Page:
Skip to main content
Presented by

Mailbag: What's Next for the Ravens' 2022 Draft Class?

OLB David Ojabo (left), DT Travis Jones (middle), & T Daniel Faalele (right)
OLB David Ojabo (left), DT Travis Jones (middle), & T Daniel Faalele (right)

Mink: The Ravens' 2022 draft class couldn't have started any better with two Pro Bowlers drafted in the first round in Kyle Hamilton and Tyler Linderbaum. But you're right that several other members of that draft class could step into pivotal roles in 2024.

David Ojabo is going to be a key part of Baltimore's pass rush. Coming off a knee injury that ended his sophomore season early, Ojabo is expected at full speed at some point in training camp, which would presumably mean he's on track to play Week 1. He's played in just five games in two seasons due to his Achilles and knee injuries. If he can get back to, and stay in, peak physical form, Ojabo will make a splash because he's an athletic freak who is talented and works hard. He'll get sacks, evidenced by his two in five games. If the Ravens are going to lead the league in sacks again, Ojabo is going to need to produce.

Defensive tackle Travis Jones is a player that I think has taken a substantial step forward this offseason. He's lost some weight and looks more explosive than a year ago. Already arguably the strongest player on the team, Jones is in position to have a breakout third year. He still has top-notch veteran Michael Pierce in front of him, but I expect the Ravens will find more snaps for Jones this season.

Daniel Faalele is a top contender win a starting job at right tackle or guard during training camp. At 6-foot-8, 380 pounds, Faalele is a monster for any defender to tangle with, but the Australia native is still developing. Offensive Line Coach Joe D'Alessandris described Faalele as a "work in progress" and added that he "now is becoming more of a good football player, in a sense. He's starting to feel comfortable in his body and what he can do."

Beyond the three players you mentioned, third-year tight end Isaiah Likely is ready to be a featured weapon considering he was arguably the most impressive player on the field at minicamp and is coming off a sparkling second season. Fellow third-year tight end Charlie Kolar's role may also grow, and it's a pivotal year for cornerbacks Jalyn Armour-Davis and Damarion "Pepe" Williams.

Brown: Head Coach John Harbaugh said Humphrey, who didn't participate in team drills at mandatory minicamp but worked off to the side, is dealing with "nagging things" and should be ready for training camp.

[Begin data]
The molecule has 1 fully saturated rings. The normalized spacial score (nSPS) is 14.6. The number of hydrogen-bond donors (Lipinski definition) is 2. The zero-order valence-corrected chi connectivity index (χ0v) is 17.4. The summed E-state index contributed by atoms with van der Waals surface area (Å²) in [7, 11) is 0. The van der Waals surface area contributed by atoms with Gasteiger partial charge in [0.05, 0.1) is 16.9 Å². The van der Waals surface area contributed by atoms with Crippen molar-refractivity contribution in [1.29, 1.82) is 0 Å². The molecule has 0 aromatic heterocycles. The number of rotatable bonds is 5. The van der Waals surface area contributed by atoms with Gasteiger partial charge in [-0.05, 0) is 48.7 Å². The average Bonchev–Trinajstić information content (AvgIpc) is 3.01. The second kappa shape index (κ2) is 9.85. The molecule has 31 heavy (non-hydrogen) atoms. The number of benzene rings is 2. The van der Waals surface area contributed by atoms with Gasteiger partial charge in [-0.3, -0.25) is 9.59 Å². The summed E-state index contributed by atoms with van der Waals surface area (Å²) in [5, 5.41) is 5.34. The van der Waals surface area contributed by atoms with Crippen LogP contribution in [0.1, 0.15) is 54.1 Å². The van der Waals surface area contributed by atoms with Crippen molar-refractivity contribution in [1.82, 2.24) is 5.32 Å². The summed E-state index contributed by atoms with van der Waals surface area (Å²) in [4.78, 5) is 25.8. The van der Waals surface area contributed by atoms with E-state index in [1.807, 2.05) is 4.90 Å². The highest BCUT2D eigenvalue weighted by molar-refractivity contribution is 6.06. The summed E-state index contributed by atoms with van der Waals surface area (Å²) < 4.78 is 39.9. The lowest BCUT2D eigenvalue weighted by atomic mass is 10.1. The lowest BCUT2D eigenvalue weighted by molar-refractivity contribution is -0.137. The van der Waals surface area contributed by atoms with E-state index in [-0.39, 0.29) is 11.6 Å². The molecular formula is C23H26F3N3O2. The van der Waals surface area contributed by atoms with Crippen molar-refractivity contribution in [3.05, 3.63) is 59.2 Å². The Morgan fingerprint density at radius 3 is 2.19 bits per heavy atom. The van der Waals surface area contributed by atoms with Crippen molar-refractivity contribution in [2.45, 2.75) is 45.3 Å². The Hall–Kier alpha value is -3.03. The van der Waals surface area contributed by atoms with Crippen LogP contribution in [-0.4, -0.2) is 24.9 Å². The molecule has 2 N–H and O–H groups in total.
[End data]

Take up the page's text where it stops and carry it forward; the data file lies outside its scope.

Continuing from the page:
I wouldn't stress much about Humphrey's health in mid-June. The Ravens' regular-season opener is still more than two months away.

I don't think the offseason practices that Humphrey has missed will hurt his performance in 2024. He's a Pro Bowl caliber player. He knows his role in the defense, which isn't likely to change drastically under new Defensive Coordinator Zach Orr.

Humphrey will turn 28 years old on July 8, still young enough to have several more stellar seasons. He only played in 10 games in 2023, but he played every game in 2022 and has been durable during his seven-year career.

I haven't spoken to him this offseason, but I think Humphrey is eager to show he's still an elite corner when healthy. I know he's as competitive as they come, and he's one of many Ravens starving to win a Super Bowl.

The Ravens are deep at corner after drafting Nate Wiggins and T.J. Tampa and re-signing Arthur Maulet. But l expect Humphrey to remain a major player in Baltimore's defense in 2024.

Mink: I don't think "Hard Knocks" will have any effect on the Ravens' mood. These days, players are very accustomed to having cameras around them. It doesn't faze them. Plus, I'm sure Harbaugh will be sure to make sure media time doesn't interfere with football time.

Part of the bonus of having "Hard Knocks" focused on the entire division instead of just one team is it means smaller crews at each site because they have to spread out. So I don't expect that it will be a massive daily sideshow at the Under Armour Performance Center.

The Ravens are going to be locked in either way down the final six weeks of the regular season and into the playoffs if they make it. That stretch includes AFC North games against the Steelers and Browns (regular-season finale) that could have massive stakes. The presence of "Hard Knocks" during those weeks could be more elevated, but players will simply comment on there being more people around, fulfil their media requests, and go about their business.

Brown: At least one undrafted rookie usually makes the initial 53. Several undrafted rookies have been impressive this offseason including wide receiver Qadir Ismail of Samford, safety Jordan Toles of Morgan State, and wide receiver Dayton Wade of Mississippi.

Former Maryland safety Beau Brade, who returned in mandatory minicamp after missing time during the offseason (ankle), is another talented undrafted rookie to watch. Brade could be in the mix as a backup safety and special teamer with an impressive training camp and preseason.

The Ravens have a history of finding undrafted rookies who become key performers, such as Justin Tucker, Patrick Ricard, Pierce, Orr, and Keaton Mitchell. It's too early to tell if any of this year's undrafted rookies will follow that path, but they'll be given an opportunity.

Related Content